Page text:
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iShares 20+ Year Treasury Bond Message Board

  • rbg5r rbg5r Aug 18, 2013 9:13 AM Flag

    Why are interest rates rising? I have hear a dozen or so reason. I am looking for a valid one based on fundamental demand and or inflation.

    Anyone got a good reason why the 10 year note is going to yield 3.75% or more? Cause those are some of the numbers I have been hearing.

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    • You ask - "Why are interest rates rising?"

      Interest rates and bond yields, as you well know, have been at all time lows and bond prices at all time highs. This is because our Federal Reserve Bank has been manipulating the treasury market by buying $85,000,000,000 worth of treasuries every month (QE) and keeping the overnight lending rate at zero.

      Now that the $85 billion is going to be reduced the floor for high bond prices is gradually going to be taken away. Bond investors now demand a higher yield before buying to compensate for taking the risk of possible rising rates and falling bond prices.

    • The Fed’s bond-buying is fueling inflation expectations, just like it did during QE1, QE2 and Operation Twist. The following are the dates of each QE iteration, the 10-year yield at the time the QE began (or was announced), and the level of the rates at the end of that particular QE.

      QE1 begins: 11/25/08 (3.1%)
      QE1 ends: 3/31/10 (3.8%)

      QE2 telegraphed (Jackson Hole speech): 8/27/10 (2.7%)
      QE2 ends: 6/30/11 (3.16%)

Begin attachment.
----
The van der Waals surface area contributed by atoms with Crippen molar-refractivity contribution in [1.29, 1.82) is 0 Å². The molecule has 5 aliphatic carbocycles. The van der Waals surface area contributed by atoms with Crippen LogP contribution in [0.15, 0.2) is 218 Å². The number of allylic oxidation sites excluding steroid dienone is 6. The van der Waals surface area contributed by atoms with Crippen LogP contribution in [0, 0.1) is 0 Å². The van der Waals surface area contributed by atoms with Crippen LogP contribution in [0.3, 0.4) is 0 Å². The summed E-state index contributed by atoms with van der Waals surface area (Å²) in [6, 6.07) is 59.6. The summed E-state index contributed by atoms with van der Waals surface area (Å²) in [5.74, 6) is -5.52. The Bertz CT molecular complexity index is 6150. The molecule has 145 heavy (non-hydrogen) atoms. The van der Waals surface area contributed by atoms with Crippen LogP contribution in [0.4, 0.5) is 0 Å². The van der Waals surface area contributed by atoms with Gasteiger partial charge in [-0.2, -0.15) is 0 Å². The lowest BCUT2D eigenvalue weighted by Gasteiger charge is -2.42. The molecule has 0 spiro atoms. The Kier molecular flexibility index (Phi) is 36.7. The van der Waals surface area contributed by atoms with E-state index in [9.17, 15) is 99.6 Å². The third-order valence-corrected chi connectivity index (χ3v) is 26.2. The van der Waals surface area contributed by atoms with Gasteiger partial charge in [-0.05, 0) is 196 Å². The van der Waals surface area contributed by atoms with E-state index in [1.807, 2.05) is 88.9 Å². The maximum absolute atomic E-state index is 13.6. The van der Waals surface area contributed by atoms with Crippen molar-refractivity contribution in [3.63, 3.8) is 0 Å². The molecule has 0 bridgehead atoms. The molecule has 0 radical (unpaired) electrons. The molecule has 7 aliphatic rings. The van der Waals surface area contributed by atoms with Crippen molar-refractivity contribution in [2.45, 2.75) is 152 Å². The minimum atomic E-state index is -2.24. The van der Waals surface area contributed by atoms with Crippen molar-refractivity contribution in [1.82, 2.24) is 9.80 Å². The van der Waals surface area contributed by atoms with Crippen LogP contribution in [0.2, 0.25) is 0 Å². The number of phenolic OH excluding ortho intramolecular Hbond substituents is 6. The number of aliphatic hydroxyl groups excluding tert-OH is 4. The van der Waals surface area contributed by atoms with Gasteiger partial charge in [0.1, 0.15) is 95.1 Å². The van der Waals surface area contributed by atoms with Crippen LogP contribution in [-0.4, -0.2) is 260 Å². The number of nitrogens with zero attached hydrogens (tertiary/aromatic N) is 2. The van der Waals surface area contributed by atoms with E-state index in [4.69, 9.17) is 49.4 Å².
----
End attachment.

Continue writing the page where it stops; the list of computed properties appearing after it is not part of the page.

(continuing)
QE3 begins: 9/13/12 (1.76%)
      Current 10-year yield (as of today): 2.03%

      Bottom line is that the Fed's bond-buying efforts are counter-productive, and accomplishing the exact opposite of the Fed's stated goals. Contrary to popular belief, rates fell (sometimes dramatically) each time QE ended.

    • Real inflation, based on how it was measured in 1980 has been running at 8-11 percent for the last 3 1/2 years.

    • ask yourself if you want to buy or hold long term US treasuries now. There`s your answer.

    • Very simply, it's default risk. Everybody knows most treasuries will ever be repaid. Some people are exiting the musical chairs game early to preserve their wealth.

      • 1 Reply to billy_berew
      • If it were that simple, why would Japan, with twice the public debt to GDP ratio as ours, have an interest rate of 1.81% for its 30-year bonds, while ours is now over twice that, at 3.86%? Does anyone really expect Japan to be able to repay those bonds without a heavy dose of inflation? Once you examine that conundrum, you have entered into the rabbit hole that is the bond market, which defies “simple” explanations.

    • Many large US Investors were waiting for the Euro countries to announce Crisis .
      They just announced some of their economies are performing much better than the USA.
      Under Merkel they will raise rates. The Euro triumphs while the US $ languishes.
      That is why the US long bond % rate rose higher Friday.
      The US $ is turning into the North America Peso.
      New Federal reserve to replace Bernanke could raise rates to prevent inflation.
      2008 US Bank Bailout costs the US citizens $5 trillion in debt or 1/3 of our new debt.
      US economic situation is not a pretty picture.

      Sentiment: Sell

 
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